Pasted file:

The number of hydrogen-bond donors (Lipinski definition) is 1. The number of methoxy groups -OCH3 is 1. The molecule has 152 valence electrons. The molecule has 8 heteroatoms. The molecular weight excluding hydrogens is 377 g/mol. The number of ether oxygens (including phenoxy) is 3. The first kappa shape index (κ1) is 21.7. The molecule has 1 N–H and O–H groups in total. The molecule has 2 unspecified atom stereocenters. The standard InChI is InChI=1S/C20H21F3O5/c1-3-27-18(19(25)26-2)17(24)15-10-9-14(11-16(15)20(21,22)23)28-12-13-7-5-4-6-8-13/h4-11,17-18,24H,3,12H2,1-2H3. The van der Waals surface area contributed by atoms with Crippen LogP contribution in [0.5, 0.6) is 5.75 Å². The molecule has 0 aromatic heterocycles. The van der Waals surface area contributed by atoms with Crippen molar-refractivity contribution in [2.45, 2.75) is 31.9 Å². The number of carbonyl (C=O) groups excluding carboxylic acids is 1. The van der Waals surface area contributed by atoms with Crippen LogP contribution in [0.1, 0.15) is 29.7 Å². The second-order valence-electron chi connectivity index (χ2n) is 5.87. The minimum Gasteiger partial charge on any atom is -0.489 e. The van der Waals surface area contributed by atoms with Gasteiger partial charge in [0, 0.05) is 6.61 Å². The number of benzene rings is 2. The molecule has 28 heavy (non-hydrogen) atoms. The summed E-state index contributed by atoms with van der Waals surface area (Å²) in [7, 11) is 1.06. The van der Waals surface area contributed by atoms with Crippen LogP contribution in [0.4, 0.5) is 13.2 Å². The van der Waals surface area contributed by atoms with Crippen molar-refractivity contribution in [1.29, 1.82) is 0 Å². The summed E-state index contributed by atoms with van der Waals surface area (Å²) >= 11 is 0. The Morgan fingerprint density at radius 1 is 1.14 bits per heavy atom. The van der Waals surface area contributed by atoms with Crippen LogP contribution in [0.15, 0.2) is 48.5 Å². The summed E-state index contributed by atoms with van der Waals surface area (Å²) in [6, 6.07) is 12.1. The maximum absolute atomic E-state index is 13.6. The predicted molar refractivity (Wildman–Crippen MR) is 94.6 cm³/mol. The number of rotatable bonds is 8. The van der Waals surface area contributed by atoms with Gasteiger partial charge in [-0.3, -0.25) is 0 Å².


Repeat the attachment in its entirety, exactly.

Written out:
The number of hydrogen-bond donors (Lipinski definition) is 1. The number of methoxy groups -OCH3 is 1. The molecule has 152 valence electrons. The molecule has 8 heteroatoms. The molecular weight excluding hydrogens is 377 g/mol. The number of ether oxygens (including phenoxy) is 3. The first kappa shape index (κ1) is 21.7. The molecule has 1 N–H and O–H groups in total. The molecule has 2 unspecified atom stereocenters. The standard InChI is InChI=1S/C20H21F3O5/c1-3-27-18(19(25)26-2)17(24)15-10-9-14(11-16(15)20(21,22)23)28-12-13-7-5-4-6-8-13/h4-11,17-18,24H,3,12H2,1-2H3. The van der Waals surface area contributed by atoms with Crippen LogP contribution in [0.5, 0.6) is 5.75 Å². The molecule has 0 aromatic heterocycles. The van der Waals surface area contributed by atoms with Crippen molar-refractivity contribution in [2.45, 2.75) is 31.9 Å². The number of carbonyl (C=O) groups excluding carboxylic acids is 1. The van der Waals surface area contributed by atoms with Crippen LogP contribution in [0.1, 0.15) is 29.7 Å². The second-order valence-electron chi connectivity index (χ2n) is 5.87. The minimum Gasteiger partial charge on any atom is -0.489 e. The van der Waals surface area contributed by atoms with Gasteiger partial charge in [0, 0.05) is 6.61 Å². The number of benzene rings is 2. The molecule has 28 heavy (non-hydrogen) atoms. The summed E-state index contributed by atoms with van der Waals surface area (Å²) in [7, 11) is 1.06. The van der Waals surface area contributed by atoms with Crippen LogP contribution in [0.4, 0.5) is 13.2 Å². The van der Waals surface area contributed by atoms with Crippen molar-refractivity contribution in [1.29, 1.82) is 0 Å². The summed E-state index contributed by atoms with van der Waals surface area (Å²) >= 11 is 0. The Morgan fingerprint density at radius 1 is 1.14 bits per heavy atom. The van der Waals surface area contributed by atoms with Crippen LogP contribution in [0.15, 0.2) is 48.5 Å². The summed E-state index contributed by atoms with van der Waals surface area (Å²) in [6, 6.07) is 12.1. The maximum absolute atomic E-state index is 13.6. The predicted molar refractivity (Wildman–Crippen MR) is 94.6 cm³/mol. The number of rotatable bonds is 8. The van der Waals surface area contributed by atoms with Gasteiger partial charge in [-0.3, -0.25) is 0 Å².